With the new year around the corner, many of us will begin to create resolutions for the new year.
Most of the time these only last the first two weeks, I for one am guilty of this. For this week’s Wednesday’s Writing Tips I am sharing three potential New Year’s resolutions for writers and the best way to stick to them.
Setting Writing Quotas
Setting goals can be a great way to motivate yourself. But as I mentioned in a previous WWT post, unrealistic goals will only cause you stress.
But realistic goals can be a great motivation tool. A monthly quota of words written, or a fortnightly quota of pages written, are two of the many great goals to set as part of your New Year’s resolution.
Just make sure you accommodate for the other activities in your life.
But what is the best way to stick to this? Well, rewards can always be a great way to celebrate sticking to your resolution. For instance, after completing the goal of writing two chapters in a month you may treat yourself to your favourite dessert.
If you write and plan to write a novel, then you really should read books. If you do want to improve your writing, and learn a few things along the way, then you probably should consider this.
Reading other writer’s work can be beneficial to your own. Say you want to write a romance novel but just can’t seem to make your protagonist’s love interest as desirable as you would like. Reading books of that genre that do this sort of style well will benefit you.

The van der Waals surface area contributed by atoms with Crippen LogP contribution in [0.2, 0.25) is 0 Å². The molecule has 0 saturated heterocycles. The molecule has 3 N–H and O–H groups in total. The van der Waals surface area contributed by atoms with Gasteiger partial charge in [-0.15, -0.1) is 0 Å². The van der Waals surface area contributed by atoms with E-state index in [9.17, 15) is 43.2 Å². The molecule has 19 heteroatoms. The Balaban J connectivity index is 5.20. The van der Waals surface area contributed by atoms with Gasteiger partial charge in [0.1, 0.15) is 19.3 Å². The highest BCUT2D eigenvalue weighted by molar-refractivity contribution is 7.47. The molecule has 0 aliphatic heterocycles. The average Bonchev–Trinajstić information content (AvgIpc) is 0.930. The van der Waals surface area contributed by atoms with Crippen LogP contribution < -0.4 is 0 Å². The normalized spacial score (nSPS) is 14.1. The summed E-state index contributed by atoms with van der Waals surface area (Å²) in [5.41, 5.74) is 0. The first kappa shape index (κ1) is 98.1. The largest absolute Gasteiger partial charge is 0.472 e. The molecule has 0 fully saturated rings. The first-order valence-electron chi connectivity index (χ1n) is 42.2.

Just always remember, implement what you learn with your style. You may like that scene but you should never straight up copy it. That will just do more harm than good.
But how to stick to this? Well, that ties in with Tip #1. Setting goals and rewarding yourself should help to meet this goal.
Dust Up on Punctuation and Grammar.
As years go by the rules of grammar and punctuation slowly change. More rules are implemented while others modified or removed.
A good idea is making this year’s goal to dust up on these to make sure you are using everything correctly.
I know that I personally still make mistakes in these areas, but taking the time to learn is the only way to improve. You may just be surprised to learn a thing or two that you were previously unaware of.
A great way to stick to this is to first identify a reliable source that provides examples and explanations of the correct use of grammar and punctuation in a variety of situations. After doing so, keeping this source handy when you write should help to encourage yourself to double check whenever you are unsure if you have made a mistake or not.
Those are my three suggestions, but what will your resolution be? As always, if you have any tips in mind that you would like to have included in future posts, please feel free to comment them below or to message me on Twitter.